Plant Spotlight: Marigolds

Ah, the humble marigold. With barely a thought, I always seem to pick up some marigolds whenever I’m starting a new garden.

These sweet flowers are basic yet hardy and cheerful. They’re one of the staples of my front yard garden, where I’ve focused on pink, yellow, and orange. I rely on gaura for the much of the pink in my yard, and the marigolds really pack the orange punch.

As a reminder, I live in zone 9b, so your experiences may differ from mine.

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Marigolds are hardy in zones 2-11. Holy cow, that’s a huge spread! They also tolerate almost any kind of soil and bloom from spring through autumn.

Mums are sometimes considered the fall flower, but in warmer climates like mine, it can be difficult to keep mums alive through October. The marigold is an excellent substitute that provides the rich orange blooms many of long for when autumn arrives.

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Marigolds also look super charming with white picket fences (though I should really work on deadheading, yeesh).

The main three species of marigold are African, French, and signet. The ones I’ve seen most often in stores near me are the French variety, which range from 6 inches to 2 feet tall.

I have to admit, one of the main reasons I have so many marigolds in my front yard (a few dozen) is my local home improvement store had a ton of them on the clearance racks – $1 or less for 6 plants. Much of my front yard garden was built from those clearance racks, actually, and I filled in the rest with seeds and a few bulbs. A beautiful garden doesn’t have to be an expensive one!

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This is a small portion of the clearance plants I collected as I built the garden.

One thing to keep in mind, though, is clearance plants tend to look a little rough. The marigolds I picked up sometimes only had 5 out of the pack of 6 plants still alive. But under the right conditions (in my yard, that means blazing subtropical sun and twice-a-day watering in the summer via soaker hose), they’ll become lush little bushes of color.

Highlights:

  • Flower colors can range from yellow to maroon.
  • In warm regions, they can live year-round. In colder, if the deadheads drop to the ground, they can self-seed.
  • Hardy.
  • To prevent rot on flowers and powdery mildew on leaves, water from below

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Plant Spotlight: Gaura

Since gardening is a huge part of my life and this blog, I figured I’d start sharing a few of my favorite plants.

I live in growing zone 9b, so your experiences may differ from mine.

First up is a perennial that I’ve loved since childhood. Gaura was one of the first plants I grew when my mom set aside a corner of the yard for me to garden. I remember picking it for the wispy stems and the name, which I’m almost certain had the word “fairy” in it somewhere (I was really into fairies as a kid). However, I can’t find a “fairy” variety now, so it was probably Belleza.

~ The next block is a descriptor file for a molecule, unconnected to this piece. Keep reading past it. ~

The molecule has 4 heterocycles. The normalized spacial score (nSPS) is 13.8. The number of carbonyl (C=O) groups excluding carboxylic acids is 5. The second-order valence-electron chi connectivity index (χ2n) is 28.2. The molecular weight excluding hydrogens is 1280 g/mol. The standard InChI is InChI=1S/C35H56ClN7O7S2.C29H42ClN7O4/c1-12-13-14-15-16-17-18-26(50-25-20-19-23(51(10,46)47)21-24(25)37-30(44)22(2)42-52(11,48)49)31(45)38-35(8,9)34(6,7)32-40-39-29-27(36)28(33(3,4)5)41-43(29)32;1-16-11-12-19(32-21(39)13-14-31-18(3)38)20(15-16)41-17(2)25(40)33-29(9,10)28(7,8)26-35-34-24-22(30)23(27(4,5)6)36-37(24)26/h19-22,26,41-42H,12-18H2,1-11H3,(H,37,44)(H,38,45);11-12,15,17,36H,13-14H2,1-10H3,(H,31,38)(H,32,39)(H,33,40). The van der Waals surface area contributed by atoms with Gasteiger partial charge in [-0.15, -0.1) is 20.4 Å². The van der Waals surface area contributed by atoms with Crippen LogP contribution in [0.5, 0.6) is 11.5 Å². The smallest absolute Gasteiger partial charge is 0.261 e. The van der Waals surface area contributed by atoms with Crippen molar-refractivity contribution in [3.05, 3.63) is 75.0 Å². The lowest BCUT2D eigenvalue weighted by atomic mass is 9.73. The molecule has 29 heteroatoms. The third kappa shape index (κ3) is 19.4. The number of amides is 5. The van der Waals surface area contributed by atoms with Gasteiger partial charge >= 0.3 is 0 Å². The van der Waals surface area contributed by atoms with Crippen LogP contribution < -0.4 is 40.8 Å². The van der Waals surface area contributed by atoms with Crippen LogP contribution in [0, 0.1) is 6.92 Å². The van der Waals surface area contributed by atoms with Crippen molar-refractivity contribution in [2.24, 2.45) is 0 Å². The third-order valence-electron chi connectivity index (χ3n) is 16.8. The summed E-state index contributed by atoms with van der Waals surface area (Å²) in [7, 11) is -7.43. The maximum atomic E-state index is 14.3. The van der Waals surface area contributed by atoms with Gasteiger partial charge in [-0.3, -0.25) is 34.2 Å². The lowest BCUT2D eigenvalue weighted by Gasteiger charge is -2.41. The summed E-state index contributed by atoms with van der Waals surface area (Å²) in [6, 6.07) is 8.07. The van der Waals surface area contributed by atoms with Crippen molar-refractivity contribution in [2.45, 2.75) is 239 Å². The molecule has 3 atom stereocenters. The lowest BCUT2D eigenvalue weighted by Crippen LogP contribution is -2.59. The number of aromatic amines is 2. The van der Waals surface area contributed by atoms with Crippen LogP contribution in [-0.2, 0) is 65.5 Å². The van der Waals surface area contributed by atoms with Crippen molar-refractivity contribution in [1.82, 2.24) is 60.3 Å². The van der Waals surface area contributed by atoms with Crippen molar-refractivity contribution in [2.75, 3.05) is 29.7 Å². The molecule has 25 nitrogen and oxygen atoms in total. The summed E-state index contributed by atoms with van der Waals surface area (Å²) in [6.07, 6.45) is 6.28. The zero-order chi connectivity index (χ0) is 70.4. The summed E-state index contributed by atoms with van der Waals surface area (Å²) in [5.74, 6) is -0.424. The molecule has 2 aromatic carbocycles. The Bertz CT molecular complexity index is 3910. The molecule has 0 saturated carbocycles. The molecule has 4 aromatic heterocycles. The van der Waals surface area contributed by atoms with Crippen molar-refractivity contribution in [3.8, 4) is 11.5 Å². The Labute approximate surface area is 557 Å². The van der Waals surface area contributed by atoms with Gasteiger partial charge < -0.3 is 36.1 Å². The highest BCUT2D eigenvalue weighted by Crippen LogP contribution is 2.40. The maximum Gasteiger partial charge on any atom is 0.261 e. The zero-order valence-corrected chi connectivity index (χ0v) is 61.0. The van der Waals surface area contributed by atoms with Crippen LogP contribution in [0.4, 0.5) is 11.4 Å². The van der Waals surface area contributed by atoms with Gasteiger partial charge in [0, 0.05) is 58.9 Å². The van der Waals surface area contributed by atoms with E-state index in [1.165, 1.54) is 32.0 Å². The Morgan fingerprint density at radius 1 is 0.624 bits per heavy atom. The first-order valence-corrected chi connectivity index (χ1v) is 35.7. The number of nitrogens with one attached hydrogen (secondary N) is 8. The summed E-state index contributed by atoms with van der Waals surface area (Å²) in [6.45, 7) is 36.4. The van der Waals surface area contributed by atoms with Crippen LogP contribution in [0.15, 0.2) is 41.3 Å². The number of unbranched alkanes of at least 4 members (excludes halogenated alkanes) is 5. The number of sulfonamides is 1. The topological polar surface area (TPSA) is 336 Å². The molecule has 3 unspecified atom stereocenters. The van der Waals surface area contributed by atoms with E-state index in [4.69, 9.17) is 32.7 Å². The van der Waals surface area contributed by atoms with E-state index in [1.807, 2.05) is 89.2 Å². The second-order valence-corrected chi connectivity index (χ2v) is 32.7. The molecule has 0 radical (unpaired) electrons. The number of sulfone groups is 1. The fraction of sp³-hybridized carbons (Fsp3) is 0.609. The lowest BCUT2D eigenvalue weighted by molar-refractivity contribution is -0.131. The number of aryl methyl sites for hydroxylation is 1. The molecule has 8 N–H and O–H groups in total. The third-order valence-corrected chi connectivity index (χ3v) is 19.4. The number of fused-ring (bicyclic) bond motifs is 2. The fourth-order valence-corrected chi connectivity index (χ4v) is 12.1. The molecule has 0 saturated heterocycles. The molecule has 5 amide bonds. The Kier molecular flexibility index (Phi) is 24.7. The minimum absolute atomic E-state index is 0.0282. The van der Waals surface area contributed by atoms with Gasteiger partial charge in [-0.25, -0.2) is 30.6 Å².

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When I moved into my current house, gaura was also one of the first flowers with which I started the pieces of butterfly garden scattered across my backyard. Although some varieties are not self-seeding, the ones I planted are (again, probably Belleza). This spring, half a dozen volunteers popped up around my backyard. As many were growing on foot paths, I tried to transplant them to my front yard. Unfortunately, none survived. I’m sure this was at least partly my fault, though, because I attempted to plant them straight into the ground with fertilizer (rather than with potting mix, like what comes with store-bought plants).

I ended up buying several more mature gaura to plant around my front yard, and they’ve done well in the blazing sun and south Louisiana summer heat. Although they die back in the winter, gaura returns in the spring in my zone (9b). In my yard, it was a little slower to grow back than some of my other perennials, like Mexican Terragon.

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Lantana growing to the left and coreopsis behind. Hellooooo, butterflies.

I have at least a dozen gaura between my front yard and backyard, and I’m looking forward to more self-seeding in the coming years.

Highlights:

  • Wispy, pretty stems and little white or pink flowers that attracts bees and butterflies
  • Very hardy once established; can survive blazing sun and poor soil
  • Most varieties self-seed but the plant has shallow roots if they pop up in undesired places
  • Volunteers may not transplant well
  • Grows up to 2-3 feet tall but dies back in the winter

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